"... In PAGE 61: ... It is possible to omit certain characteristics if they are irrelevant for the particular system under test or if they do not provide any information useful in the performance evaluation study. Table1 summarizes the characterization of the three layers. Descriptions Layer Functional Sequential Parallel Quantitative application structural multiplicity Application set of algorithms behavior parallelism of algorithms, graph graph volume of data algorithm structural multiplicity Algorithm set of routines behavior parallelism of routines, graph graph volume of data routine structural multiplicity Routine set of statements behavior parallelism of statements, graph graph volume of data Table 1.... In PAGE 61: ... Table 1 summarizes the characterization of the three layers. Descriptions Layer Functional Sequential Parallel Quantitative application structural multiplicity Application set of algorithms behavior parallelism of algorithms, graph graph volume of data algorithm structural multiplicity Algorithm set of routines behavior parallelism of routines, graph graph volume of data routine structural multiplicity Routine set of statements behavior parallelism of statements, graph graph volume of data Table1 . Characterization at the three hierarchical layers Functional Description The identi cation of the basic components for each... In PAGE 69: ...Action Netscape start, quit Windows open, close Conversations http, ftp Methods GET Table1 : Types of Actions at eachLevel web browsers (level 2). The time between starting a browser and quitting it is referred to as the life-time of the browser and is represented at the second level byathick line.... In PAGE 70: ... Thus, we are only considering the 4 inner levels in the hierarchy. Table1 summarizes these four levels and the actions that could occur at each of them. Applying the proposed approachofPACFG for workload modeling in performance evaluation studies has already been demonstrated in previous papers [Ragh 93, SV R 94, Ragh 95, SV R 96].... In PAGE 86: ...246 seconds. The MIME types of the downloaded file were grouped together, forming the five groups stated in Table1 . Each session then was represented by its mixture of downloaded filetypes in percent, yielding 196 5-dimensional vectors.... In PAGE 86: ... CC BD CC BE CC BF CC BG CC BH appl. audio/video image text unknown Table1 . MIME type groups.... In PAGE 98: ... In this work we study the distributed execution of Time Warp logical processes (LPs) under the performance super- vision of the PPMM environment (Figure 3). State and performance characteristics of a Time Warp LP are sampled at runtime via the sensors listed in Table1 . Time Warp is knownrequire a sufficient amount ofmemory to be operable.... In PAGE 99: ... The structure of the simulation model guarantees balanced load among the four LPs, and the communication structure among LPs adheres to a ring topology. The eight sensors outlined in Table1 have been inserted into the Time Warp code. The point sample sensor (PS) as well as each of the cumulative sensors (CS) are transformed into a corresponding indicators (see Table 1).... ..."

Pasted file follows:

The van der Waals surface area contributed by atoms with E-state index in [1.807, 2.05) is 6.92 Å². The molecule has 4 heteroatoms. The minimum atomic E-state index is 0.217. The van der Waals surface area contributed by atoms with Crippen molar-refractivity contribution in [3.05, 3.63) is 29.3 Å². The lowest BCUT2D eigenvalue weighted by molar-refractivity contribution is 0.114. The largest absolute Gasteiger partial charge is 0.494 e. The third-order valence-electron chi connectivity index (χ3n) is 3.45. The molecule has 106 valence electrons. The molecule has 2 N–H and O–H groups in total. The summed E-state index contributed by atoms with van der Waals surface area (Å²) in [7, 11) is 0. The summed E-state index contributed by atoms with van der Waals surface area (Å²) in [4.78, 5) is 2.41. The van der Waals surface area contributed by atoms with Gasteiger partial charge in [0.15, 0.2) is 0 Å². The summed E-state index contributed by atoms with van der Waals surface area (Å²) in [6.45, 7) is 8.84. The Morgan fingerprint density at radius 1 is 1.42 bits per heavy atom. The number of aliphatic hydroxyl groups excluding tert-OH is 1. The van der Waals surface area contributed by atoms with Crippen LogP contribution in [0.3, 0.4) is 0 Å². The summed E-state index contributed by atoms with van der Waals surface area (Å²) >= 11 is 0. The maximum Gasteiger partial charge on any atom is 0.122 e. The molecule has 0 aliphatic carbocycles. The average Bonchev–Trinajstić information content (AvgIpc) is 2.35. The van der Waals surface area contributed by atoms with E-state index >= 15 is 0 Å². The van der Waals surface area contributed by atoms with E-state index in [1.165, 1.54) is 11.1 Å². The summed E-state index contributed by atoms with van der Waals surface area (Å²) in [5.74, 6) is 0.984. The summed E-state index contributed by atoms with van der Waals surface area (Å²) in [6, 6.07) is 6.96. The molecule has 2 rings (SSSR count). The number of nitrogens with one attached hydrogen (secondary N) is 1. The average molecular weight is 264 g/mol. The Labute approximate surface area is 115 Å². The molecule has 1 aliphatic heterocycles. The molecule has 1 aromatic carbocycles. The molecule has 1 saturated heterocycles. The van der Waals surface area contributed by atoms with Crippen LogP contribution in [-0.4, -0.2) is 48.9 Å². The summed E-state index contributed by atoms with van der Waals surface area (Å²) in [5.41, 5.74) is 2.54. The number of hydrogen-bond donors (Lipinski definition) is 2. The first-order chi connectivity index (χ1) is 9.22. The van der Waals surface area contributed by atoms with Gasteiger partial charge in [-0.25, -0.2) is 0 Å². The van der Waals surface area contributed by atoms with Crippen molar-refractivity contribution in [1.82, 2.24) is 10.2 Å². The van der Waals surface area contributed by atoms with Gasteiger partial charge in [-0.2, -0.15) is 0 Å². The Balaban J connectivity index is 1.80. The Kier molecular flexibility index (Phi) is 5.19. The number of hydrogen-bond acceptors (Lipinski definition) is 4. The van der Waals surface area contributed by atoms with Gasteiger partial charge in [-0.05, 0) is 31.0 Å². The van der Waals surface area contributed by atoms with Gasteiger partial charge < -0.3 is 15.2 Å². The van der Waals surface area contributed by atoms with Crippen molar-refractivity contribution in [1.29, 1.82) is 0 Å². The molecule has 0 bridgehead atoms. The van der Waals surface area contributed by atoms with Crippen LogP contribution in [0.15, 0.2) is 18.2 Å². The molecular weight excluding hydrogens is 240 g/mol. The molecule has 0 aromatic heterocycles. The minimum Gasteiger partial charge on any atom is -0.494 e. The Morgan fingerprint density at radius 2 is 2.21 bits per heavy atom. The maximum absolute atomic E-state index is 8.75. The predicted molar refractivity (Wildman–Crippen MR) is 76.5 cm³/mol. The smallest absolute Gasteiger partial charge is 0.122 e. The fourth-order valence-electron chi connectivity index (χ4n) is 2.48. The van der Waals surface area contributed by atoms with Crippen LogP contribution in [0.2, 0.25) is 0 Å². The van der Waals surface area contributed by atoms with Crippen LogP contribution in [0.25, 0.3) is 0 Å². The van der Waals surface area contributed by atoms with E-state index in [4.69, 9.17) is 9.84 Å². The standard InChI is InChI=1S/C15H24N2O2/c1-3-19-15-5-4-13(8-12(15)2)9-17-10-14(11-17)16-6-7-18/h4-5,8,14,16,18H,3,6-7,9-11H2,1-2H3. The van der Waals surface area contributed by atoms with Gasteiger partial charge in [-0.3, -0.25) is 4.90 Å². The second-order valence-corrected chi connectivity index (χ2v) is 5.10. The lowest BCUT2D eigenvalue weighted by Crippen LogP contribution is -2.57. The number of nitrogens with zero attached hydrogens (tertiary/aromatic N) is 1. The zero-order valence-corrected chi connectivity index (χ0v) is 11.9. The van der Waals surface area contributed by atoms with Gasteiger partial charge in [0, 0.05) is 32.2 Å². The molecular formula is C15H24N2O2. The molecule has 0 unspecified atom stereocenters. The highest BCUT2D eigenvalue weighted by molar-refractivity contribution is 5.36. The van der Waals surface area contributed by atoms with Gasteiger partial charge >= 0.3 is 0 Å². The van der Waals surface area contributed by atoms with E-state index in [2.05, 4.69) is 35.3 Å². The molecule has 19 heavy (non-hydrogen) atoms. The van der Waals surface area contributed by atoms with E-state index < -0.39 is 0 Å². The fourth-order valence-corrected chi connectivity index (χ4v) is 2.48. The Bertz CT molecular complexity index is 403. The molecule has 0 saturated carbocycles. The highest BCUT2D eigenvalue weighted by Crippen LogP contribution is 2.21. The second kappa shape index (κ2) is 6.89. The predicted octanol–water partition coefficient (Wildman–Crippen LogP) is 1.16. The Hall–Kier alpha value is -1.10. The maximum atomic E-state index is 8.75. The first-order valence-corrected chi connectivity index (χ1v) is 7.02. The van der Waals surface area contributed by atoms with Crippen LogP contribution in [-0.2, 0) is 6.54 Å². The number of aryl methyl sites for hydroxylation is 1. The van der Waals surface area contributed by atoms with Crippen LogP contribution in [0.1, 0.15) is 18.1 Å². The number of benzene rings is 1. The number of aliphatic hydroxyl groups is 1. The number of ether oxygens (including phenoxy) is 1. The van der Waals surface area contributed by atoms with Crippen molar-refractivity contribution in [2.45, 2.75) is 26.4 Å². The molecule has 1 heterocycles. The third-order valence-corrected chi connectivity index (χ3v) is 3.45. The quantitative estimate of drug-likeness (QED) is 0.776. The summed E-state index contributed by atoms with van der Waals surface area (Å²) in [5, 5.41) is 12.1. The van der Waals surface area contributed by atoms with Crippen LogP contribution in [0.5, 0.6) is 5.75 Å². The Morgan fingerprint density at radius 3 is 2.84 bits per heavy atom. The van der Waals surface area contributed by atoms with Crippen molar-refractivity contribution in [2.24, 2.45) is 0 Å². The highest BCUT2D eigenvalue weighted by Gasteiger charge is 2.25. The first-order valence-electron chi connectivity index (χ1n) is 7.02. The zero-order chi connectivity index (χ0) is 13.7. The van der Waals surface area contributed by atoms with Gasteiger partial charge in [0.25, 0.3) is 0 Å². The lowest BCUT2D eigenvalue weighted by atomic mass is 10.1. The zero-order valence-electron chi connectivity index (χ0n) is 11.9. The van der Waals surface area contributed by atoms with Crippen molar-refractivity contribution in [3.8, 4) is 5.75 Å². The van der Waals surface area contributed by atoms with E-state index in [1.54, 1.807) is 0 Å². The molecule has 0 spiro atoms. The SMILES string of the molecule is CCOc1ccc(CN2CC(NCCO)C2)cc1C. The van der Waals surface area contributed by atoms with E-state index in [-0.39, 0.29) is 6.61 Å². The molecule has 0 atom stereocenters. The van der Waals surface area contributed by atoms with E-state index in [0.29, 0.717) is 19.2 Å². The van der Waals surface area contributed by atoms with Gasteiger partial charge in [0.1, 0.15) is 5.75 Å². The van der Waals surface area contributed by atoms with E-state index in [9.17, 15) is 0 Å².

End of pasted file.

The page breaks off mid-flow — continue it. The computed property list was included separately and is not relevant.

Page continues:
### Table 1: List of Top Gene Profile Similarities (Lowest posterior expected warping distance).

2007

"... In PAGE 17: ... The interactions with YER001W and BYL032W have not been reported in the literature. In Table1 we report the top 15 relationships with lowest expected posterior warping distance. For all known genes the inferred relationships have biological support as they share similar cellular functions and/or have been reported in the literature to interact with each other.... ..."

### Table 2. u-plot Kolmogorov Distance

1996

Cited by 6

### Table 3: Example of common functions of devices: Same functions are mapped to the same gesture; similar functions may be mapped to the same gesture if this is intuitive and no other function is overloaded.

1997

"... In PAGE 13: ... Depending on the gesture commands are sent to the devices and feedback is applied. The correlation of gestures and commands is shown in Table3 . If the dialogue nishes by time out or by the pointing gesture or a certain termination gesture the control ow enters the direction determination (Figure 12).... In PAGE 30: ...evice at a time. First a device is selected by the unique pointer click. Depending on the selected device, the gesture will execute a certain command. Table3 shows a possible mapping. The stars indicate that the device in that column supports the function of the row.... ..."

Cited by 4

### Table 1: Warp synchronisation actions Operation Function

"... In PAGE 4: ...DESIGN ISSUES 3 Table1 summarises the primary synchronisations of the Warp protocol. Table 1: Warp synchronisation actions Operation Function... ..."